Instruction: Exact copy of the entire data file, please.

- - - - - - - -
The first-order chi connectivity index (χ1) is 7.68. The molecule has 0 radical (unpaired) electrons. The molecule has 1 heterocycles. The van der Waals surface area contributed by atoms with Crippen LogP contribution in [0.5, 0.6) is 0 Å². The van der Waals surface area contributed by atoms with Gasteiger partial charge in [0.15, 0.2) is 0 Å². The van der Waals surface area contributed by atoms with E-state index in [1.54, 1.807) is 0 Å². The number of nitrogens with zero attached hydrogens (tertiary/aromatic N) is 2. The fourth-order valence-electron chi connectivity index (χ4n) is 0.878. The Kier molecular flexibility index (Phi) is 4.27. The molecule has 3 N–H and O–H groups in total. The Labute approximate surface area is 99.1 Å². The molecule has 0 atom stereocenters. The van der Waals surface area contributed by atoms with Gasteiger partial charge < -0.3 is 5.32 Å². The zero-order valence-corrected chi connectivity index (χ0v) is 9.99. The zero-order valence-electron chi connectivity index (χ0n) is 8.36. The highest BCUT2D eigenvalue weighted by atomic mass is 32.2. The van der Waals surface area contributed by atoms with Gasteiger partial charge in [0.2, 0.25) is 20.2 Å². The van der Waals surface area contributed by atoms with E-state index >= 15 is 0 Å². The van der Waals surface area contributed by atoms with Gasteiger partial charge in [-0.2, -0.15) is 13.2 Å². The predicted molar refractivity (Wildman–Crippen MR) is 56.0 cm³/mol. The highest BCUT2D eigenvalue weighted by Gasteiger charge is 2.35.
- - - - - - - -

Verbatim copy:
The first-order chi connectivity index (χ1) is 7.68. The molecule has 0 radical (unpaired) electrons. The molecule has 1 heterocycles. The van der Waals surface area contributed by atoms with Crippen LogP contribution in [0.5, 0.6) is 0 Å². The van der Waals surface area contributed by atoms with Gasteiger partial charge in [0.15, 0.2) is 0 Å². The van der Waals surface area contributed by atoms with E-state index in [1.54, 1.807) is 0 Å². The number of nitrogens with zero attached hydrogens (tertiary/aromatic N) is 2. The fourth-order valence-electron chi connectivity index (χ4n) is 0.878. The Kier molecular flexibility index (Phi) is 4.27. The molecule has 3 N–H and O–H groups in total. The Labute approximate surface area is 99.1 Å². The molecule has 0 atom stereocenters. The van der Waals surface area contributed by atoms with Gasteiger partial charge < -0.3 is 5.32 Å². The zero-order valence-corrected chi connectivity index (χ0v) is 9.99. The zero-order valence-electron chi connectivity index (χ0n) is 8.36. The highest BCUT2D eigenvalue weighted by atomic mass is 32.2. The van der Waals surface area contributed by atoms with Gasteiger partial charge in [0.2, 0.25) is 20.2 Å². The van der Waals surface area contributed by atoms with E-state index >= 15 is 0 Å². The van der Waals surface area contributed by atoms with Gasteiger partial charge in [-0.2, -0.15) is 13.2 Å². The predicted molar refractivity (Wildman–Crippen MR) is 56.0 cm³/mol. The highest BCUT2D eigenvalue weighted by Gasteiger charge is 2.35.